Airbnb

A home at 77 Opechee Street near Laconia Middle School is the latest flashpoint in the conflict between the emerging short-term rental industry and neighbors who would rather not have such businesses in their neighborhood. After a complaint came in, a Bedford, New Hampshire, couple who own the home now have to go before the Zoning Board to seek permission to continue offering it for rental. (Adam Drapcho/The Laconia Daily Sun)

LACONIA — Short-term rentals marketed through online companies like Airbnb bring in millions of dollars for homeowners and the regional economy, but this emerging industry has come with a cost.

Some neighbors complain of noise and parking problems. Traditional hoteliers worry about lost business. The supply of affordable housing has even taken a hit.

In Laconia, city officials have adopted a complaint-driven approach to regulating short-term rentals, and some criticize this as well.

The marketing success of companies like Airbnb and VRBO has proven disruptive to traditional lodging establishments in the same way that on-demand transportation businesses like Uber and Lyft have turned the taxicab industry upside down.

Airbnb, which bills itself as “the world’s leading community driven hospitality company,” said in a news release that New Hampshire has 3,500 hosts who share their homes through the company’s online marketing site.

Belknap County had 21,000 Airbnb guests and $2.9 million in host income last year, while Carroll County had 72,600 guests and $8.5 million in host income, the company reported.

Hotelier concerns

Rusty McLear, founder of The Inn at Mill Falls in Meredith, has learned firsthand about this new reality.

“Oh, it’s a huge issue,” he said in a recent interview. “We did a study about three months ago because we saw that a lot of our weddings – which we do a lot of weddings – an awful lot of the guests, the younger guests, were deciding to stay at an Airbnb.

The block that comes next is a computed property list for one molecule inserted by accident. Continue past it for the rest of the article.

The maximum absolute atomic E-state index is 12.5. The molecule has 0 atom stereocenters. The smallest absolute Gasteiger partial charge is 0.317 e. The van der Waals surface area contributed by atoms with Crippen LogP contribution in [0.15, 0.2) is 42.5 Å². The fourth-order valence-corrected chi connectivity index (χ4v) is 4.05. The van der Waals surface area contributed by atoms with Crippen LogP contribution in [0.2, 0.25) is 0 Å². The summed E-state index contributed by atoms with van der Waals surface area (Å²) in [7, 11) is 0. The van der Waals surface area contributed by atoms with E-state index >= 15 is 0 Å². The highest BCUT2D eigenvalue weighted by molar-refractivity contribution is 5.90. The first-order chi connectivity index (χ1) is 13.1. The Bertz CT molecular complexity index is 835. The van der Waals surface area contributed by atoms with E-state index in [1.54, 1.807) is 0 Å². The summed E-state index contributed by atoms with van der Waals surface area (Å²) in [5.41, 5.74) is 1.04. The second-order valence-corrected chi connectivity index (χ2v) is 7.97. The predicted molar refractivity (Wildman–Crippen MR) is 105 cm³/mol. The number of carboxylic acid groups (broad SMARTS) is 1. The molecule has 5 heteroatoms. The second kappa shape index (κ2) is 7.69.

Five couples who might have rented five hotel rooms from him in the past were now saving money by renting a five-bedroom house instead.

“We found out that there were 280 Airbnb facilities in Meredith, Center Harbor, Moultonborough and Holderness,” he said. "Now, 280 doesn’t sound like that big a deal, but let’s say there’s three bedrooms in a unit, so what’s happened in the last two years, the equivalent of an 800-room hotel has been built. It’s very competitive.”

While the short-term rental industry largely flies under the regulatory radar, a traditional hotel is highly regulated.

“We have certain rules we have to live under,” McLear said. “Our fire chief comes through.

“Frankly we have to spend thousands of hours and millions of dollars going through planning boards and zoning boards and getting everything approved.”

Laconia zoning

While most New Hampshire communities have taken a hands-off approach to short-term rentals, Kimberly and Carlos Guzman found out recently that Laconia has an enforcement plan.

Such rentals are generally not allowed in residential zones in the city under longstanding rules that don't get enforced unless a complaint comes in. The property owner then gets a letter from the city saying the rental is not allowed and informing them they can appeal to the Zoning Board.